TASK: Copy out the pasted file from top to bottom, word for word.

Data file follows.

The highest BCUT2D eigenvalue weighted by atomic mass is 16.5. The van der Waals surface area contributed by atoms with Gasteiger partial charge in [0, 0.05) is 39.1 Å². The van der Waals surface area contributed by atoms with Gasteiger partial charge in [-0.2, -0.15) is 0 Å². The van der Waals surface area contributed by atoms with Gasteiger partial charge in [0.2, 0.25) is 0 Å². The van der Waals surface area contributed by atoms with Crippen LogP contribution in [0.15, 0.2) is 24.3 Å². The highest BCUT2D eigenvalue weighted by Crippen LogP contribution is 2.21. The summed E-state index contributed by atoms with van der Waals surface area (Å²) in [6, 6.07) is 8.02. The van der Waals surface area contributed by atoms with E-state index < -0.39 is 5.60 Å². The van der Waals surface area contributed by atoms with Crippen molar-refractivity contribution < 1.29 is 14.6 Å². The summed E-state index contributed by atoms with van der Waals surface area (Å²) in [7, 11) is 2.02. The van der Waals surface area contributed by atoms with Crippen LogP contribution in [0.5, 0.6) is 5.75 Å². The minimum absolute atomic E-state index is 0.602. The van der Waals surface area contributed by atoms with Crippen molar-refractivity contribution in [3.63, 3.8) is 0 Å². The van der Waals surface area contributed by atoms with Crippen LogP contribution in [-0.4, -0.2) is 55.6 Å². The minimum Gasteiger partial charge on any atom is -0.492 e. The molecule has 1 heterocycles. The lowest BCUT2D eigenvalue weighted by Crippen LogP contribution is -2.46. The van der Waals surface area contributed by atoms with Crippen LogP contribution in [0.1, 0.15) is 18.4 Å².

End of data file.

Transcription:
The highest BCUT2D eigenvalue weighted by atomic mass is 16.5. The van der Waals surface area contributed by atoms with Gasteiger partial charge in [0, 0.05) is 39.1 Å². The van der Waals surface area contributed by atoms with Gasteiger partial charge in [-0.2, -0.15) is 0 Å². The van der Waals surface area contributed by atoms with Gasteiger partial charge in [0.2, 0.25) is 0 Å². The van der Waals surface area contributed by atoms with Crippen LogP contribution in [0.15, 0.2) is 24.3 Å². The highest BCUT2D eigenvalue weighted by Crippen LogP contribution is 2.21. The summed E-state index contributed by atoms with van der Waals surface area (Å²) in [6, 6.07) is 8.02. The van der Waals surface area contributed by atoms with E-state index < -0.39 is 5.60 Å². The van der Waals surface area contributed by atoms with Crippen molar-refractivity contribution < 1.29 is 14.6 Å². The summed E-state index contributed by atoms with van der Waals surface area (Å²) in [7, 11) is 2.02. The van der Waals surface area contributed by atoms with Crippen LogP contribution in [0.5, 0.6) is 5.75 Å². The minimum absolute atomic E-state index is 0.602. The van der Waals surface area contributed by atoms with Crippen molar-refractivity contribution in [3.63, 3.8) is 0 Å². The van der Waals surface area contributed by atoms with Crippen LogP contribution in [-0.4, -0.2) is 55.6 Å². The minimum Gasteiger partial charge on any atom is -0.492 e. The molecule has 1 heterocycles. The lowest BCUT2D eigenvalue weighted by Crippen LogP contribution is -2.46. The van der Waals surface area contributed by atoms with Crippen LogP contribution in [0.1, 0.15) is 18.4 Å².